Asaleo Wiped As Costs Surge Hits Earnings
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Shares in Asaleo Care took a hammering for the second time in eight months after surprising the market with the second profit downgrade in that time.
The shares slid nearly 35% after directors told the ASX that rising costs and fierce competition will slash its full-year earnings by 29%.
And there could be worse to come with directors warning yesterday that as a result of a company wide review it expects "material charges" for impairments and write-downs in its interim results on August 21.
Asaleo shares hit a record low of 82 cents shortly after the announcement yesterday, with the stock plunging 43 cents and ending on 85 cents.
Last December, the company cut its 2017 profit guidance, blaming a decline in sales of its feminine care products due to increasingly aggressive industry pricing.
Asaleo said yesterday its preliminary half-year underlying earnings would be 24% lower as a result of higher paper pulp and electricity costs, lower sales and price competition. Revenue would be down 9% to just over $267 million.
The company also slashed its full-year guidance to $80 million to $85 million, from $113 million to $119 million previously.
Asaleo, which has two manufacturing facilities in Melbourne, two in New Zealand and one in Fiji, said the drop in interim underlying earnings was due to "significantly" higher pulp and electricity costs of about $10 million.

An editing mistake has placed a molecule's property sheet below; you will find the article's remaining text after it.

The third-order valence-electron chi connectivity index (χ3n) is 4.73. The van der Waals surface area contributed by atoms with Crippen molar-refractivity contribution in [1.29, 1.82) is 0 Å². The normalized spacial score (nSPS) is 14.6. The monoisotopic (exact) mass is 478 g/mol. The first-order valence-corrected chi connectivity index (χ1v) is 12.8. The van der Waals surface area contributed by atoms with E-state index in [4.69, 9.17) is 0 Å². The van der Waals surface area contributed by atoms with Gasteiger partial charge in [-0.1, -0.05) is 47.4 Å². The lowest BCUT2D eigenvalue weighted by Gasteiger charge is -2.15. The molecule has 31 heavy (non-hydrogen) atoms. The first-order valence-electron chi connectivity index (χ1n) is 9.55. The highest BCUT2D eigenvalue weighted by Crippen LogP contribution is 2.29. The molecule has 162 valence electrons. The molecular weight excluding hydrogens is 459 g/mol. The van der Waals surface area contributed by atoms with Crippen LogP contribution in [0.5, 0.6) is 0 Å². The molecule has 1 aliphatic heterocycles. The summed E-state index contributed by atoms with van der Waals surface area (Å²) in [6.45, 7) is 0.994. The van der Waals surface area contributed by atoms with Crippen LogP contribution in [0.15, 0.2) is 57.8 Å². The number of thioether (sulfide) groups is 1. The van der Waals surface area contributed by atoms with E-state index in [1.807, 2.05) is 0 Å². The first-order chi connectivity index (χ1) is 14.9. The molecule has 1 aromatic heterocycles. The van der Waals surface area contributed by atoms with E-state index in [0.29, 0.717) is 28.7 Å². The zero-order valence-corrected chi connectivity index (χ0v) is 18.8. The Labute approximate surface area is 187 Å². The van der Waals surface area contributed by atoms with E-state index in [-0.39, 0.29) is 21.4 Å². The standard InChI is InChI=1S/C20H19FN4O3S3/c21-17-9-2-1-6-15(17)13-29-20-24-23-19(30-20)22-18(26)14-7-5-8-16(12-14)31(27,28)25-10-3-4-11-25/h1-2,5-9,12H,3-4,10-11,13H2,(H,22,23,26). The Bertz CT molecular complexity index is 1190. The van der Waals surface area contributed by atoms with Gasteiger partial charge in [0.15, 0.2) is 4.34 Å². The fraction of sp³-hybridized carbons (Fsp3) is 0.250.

The company blamed lower tissue and baby care sales and increased spending forced on it to support market share as a result of heavy discounting by rivals.
That has seen the company lift prices in an effort to recoup part of the cost increases, but this in turn had produced“protracted” negotiations with customers and cuts to product promotions and in some cases cancelled, resulting in a large drop in volume.
"These negotiations have now largely concluded with promotions resumed and price increases achieved in many cases," Asaleo said.
Asaleo is undertaking a strategic review (corporate speak for cost cuts) across all its operations, in a bid to improve its performance.
Asaleo also has 11 distribution centres across Australia, New Zealand Fiji with about 1,000 employees. That looks like an area for cost cuts.
Glenn Dyer has been a finance journalist and TV producer for more than 40 years. He has worked at Maxwell Newton Publications, Queensland Newspapers, AAP, The Australian Financial Review, The Nine Network and Crikey.
At the AFR he was a finance writer, Finance Editor, News Editor and Chief of Staff. At the Nine Network he was supervising producer of Business Sunday for more than 16 years. He has also written for other online and analogue print publications here and overseas.